Thus, the present invention has been described herein with reference to a particular embodiment for a particular application. Those having ordinary skill in the art and access to the present teachings will recognize additional modifications, applications and embodiments within the scope thereof. Although the detailed description is directed to a stationary reader and a mobile transponder, the present invention is equally applicable to other embodiments in which the reader is mobile and the transponder is stationary as where a mobile reader is utilized to identify containers stored in a warehouse.
It is therefore intended by the appended claims to cover any and all such modifications, applications and embodiments within the scope of the present invention.
|Cited Patent||Filing date||Publication date||Applicant||Title|
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|U.S. Classification||370/442, 340/10.2, 455/517|
|International Classification||H04J3/00, H04B7/26, H04Q7/38|
|Apr 7, 1992||AS||Assignment|
Owner name: HUGHES AIRCRAFT COMPANY A DELAWARE CORPORATION
Free format text: ASSIGNMENT OF ASSIGNORS INTEREST.;ASSIGNORS:SHLOSS, PETER D.;FEIKEMA, DALE R.;REEL/FRAME:006097/0069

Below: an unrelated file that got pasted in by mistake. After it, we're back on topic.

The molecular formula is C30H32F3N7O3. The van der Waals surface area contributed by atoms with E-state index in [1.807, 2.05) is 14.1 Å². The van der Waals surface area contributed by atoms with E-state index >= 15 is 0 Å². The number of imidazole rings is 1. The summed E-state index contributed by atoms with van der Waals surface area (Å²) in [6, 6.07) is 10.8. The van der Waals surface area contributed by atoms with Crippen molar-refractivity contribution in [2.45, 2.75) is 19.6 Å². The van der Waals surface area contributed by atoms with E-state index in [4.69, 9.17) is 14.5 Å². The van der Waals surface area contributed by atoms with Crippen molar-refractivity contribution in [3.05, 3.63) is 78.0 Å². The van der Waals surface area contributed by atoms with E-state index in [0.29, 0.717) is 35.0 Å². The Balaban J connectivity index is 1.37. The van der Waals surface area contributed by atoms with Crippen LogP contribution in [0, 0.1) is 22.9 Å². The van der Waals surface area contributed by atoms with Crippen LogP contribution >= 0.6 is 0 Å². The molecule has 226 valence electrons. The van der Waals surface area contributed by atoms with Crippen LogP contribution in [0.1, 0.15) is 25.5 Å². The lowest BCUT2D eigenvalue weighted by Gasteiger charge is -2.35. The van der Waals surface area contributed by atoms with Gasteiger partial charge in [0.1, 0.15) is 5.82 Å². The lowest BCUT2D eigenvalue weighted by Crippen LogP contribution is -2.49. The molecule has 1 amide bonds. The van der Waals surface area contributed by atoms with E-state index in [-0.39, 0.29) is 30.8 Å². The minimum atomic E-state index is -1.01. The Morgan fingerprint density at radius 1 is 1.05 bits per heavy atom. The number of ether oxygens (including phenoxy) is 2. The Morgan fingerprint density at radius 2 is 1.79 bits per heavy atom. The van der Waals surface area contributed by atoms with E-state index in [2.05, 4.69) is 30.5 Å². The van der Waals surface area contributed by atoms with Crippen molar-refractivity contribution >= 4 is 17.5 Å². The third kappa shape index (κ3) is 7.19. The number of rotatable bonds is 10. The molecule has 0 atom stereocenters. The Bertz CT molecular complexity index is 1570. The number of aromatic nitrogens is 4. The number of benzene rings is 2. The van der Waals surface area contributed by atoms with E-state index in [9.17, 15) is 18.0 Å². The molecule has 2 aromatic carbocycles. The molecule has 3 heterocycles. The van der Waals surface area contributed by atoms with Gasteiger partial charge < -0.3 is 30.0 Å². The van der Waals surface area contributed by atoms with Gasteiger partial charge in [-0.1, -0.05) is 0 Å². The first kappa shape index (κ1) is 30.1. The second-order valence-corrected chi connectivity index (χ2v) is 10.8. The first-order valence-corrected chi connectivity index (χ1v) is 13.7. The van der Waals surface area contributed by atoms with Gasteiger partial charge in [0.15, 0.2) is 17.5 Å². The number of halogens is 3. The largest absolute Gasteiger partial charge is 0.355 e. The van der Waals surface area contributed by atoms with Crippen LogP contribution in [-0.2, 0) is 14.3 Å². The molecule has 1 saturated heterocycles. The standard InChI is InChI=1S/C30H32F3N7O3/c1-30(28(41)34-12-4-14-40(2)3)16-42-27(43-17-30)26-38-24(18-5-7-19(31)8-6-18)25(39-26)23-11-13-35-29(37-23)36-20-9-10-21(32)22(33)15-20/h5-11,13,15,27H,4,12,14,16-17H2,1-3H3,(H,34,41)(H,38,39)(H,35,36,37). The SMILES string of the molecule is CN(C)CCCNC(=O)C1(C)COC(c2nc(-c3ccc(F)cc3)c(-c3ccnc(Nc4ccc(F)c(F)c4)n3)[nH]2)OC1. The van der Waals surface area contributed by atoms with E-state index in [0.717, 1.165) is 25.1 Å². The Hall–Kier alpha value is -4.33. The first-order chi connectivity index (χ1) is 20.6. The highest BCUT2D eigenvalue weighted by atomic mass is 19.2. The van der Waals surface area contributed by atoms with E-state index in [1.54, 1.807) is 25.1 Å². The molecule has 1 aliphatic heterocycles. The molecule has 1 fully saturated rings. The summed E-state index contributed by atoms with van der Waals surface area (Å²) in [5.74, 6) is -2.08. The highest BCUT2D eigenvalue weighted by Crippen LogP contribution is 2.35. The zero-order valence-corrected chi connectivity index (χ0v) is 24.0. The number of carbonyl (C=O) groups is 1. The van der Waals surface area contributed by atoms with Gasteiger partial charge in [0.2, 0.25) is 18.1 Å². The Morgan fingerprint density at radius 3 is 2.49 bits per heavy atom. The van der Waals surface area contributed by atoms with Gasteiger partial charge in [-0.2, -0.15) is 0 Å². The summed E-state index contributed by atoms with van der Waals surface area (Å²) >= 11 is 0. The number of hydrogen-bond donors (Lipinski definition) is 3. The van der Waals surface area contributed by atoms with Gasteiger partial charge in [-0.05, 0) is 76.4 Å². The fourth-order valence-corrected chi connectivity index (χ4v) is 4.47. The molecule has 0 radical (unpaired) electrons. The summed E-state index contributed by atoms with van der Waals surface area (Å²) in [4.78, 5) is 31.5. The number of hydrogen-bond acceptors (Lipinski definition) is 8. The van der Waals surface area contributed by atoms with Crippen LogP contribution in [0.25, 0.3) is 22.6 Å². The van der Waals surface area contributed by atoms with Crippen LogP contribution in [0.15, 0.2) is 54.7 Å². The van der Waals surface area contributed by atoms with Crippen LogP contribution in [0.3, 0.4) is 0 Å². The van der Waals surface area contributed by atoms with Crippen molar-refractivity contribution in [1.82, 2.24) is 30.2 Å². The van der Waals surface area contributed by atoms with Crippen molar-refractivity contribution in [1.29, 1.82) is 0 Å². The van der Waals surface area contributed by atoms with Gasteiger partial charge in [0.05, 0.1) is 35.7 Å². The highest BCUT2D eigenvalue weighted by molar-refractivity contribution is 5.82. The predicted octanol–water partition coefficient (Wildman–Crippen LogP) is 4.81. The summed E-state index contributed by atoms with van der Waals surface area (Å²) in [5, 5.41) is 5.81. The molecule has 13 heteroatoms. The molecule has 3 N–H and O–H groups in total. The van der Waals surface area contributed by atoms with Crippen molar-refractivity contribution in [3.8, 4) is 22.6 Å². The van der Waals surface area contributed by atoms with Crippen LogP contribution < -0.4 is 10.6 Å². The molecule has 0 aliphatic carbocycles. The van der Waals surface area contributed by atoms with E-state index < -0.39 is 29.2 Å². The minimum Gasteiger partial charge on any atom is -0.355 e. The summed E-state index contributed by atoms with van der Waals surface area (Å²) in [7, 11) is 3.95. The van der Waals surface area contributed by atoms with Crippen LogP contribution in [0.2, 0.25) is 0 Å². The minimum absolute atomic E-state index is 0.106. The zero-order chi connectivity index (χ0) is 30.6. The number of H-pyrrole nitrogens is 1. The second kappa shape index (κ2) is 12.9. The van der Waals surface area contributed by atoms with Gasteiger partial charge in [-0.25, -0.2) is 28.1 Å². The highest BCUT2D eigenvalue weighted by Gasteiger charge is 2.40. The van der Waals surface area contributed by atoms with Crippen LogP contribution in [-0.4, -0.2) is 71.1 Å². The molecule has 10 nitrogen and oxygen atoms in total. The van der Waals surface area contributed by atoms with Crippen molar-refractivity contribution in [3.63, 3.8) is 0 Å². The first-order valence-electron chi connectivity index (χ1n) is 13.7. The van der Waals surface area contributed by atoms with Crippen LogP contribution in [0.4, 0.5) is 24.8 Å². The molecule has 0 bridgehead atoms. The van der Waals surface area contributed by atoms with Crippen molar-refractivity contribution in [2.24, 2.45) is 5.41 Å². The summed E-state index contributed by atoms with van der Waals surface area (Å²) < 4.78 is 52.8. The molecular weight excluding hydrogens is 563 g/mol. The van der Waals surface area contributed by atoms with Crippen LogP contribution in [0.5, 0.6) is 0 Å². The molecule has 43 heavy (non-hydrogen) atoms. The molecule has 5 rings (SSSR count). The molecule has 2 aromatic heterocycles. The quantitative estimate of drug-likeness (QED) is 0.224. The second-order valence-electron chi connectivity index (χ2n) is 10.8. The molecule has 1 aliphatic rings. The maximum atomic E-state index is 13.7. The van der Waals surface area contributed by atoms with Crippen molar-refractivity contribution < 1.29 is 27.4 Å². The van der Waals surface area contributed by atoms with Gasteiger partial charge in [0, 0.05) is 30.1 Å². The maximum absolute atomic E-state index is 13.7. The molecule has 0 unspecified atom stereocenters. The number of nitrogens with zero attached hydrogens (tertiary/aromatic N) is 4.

Effective date: 19920407
|Sep 8, 1993||AS||Assignment|
Owner name: HUGHES AIRCRAFT COMPANY, CALIFORNIA
Free format text: ASSIGNMENT OF ASSIGNORS INTEREST;ASSIGNOR:FRIEDMAN, MICHAEL S.;REEL/FRAME:006781/0065
Effective date: 19920724
|Mar 21, 1995||CC||Certificate of correction|
|Dec 10, 1996||DC||Disclaimer filed|
Effective date: 19960520
|Oct 22, 1997||FPAY||Fee payment|
Year of fee payment: 4
|Apr 30, 1998||AS||Assignment|
Owner name: HUGHES ELECTRONICS CORPORATION, CALIFORNIA
Free format text: ASSIGNMENT OF ASSIGNORS INTEREST;ASSIGNORS:HE HOLDINGS INC.;HUGHES ELECTRONICS, FORMERLY KNOWN AS HUGHES AIRCRAFT COMPANY;REEL/FRAME:009342/0796
Effective date: 19971217
|Oct 25, 2001||FPAY||Fee payment|
Year of fee payment: 8
|Oct 26, 2005||FPAY||Fee payment|
Year of fee payment: 12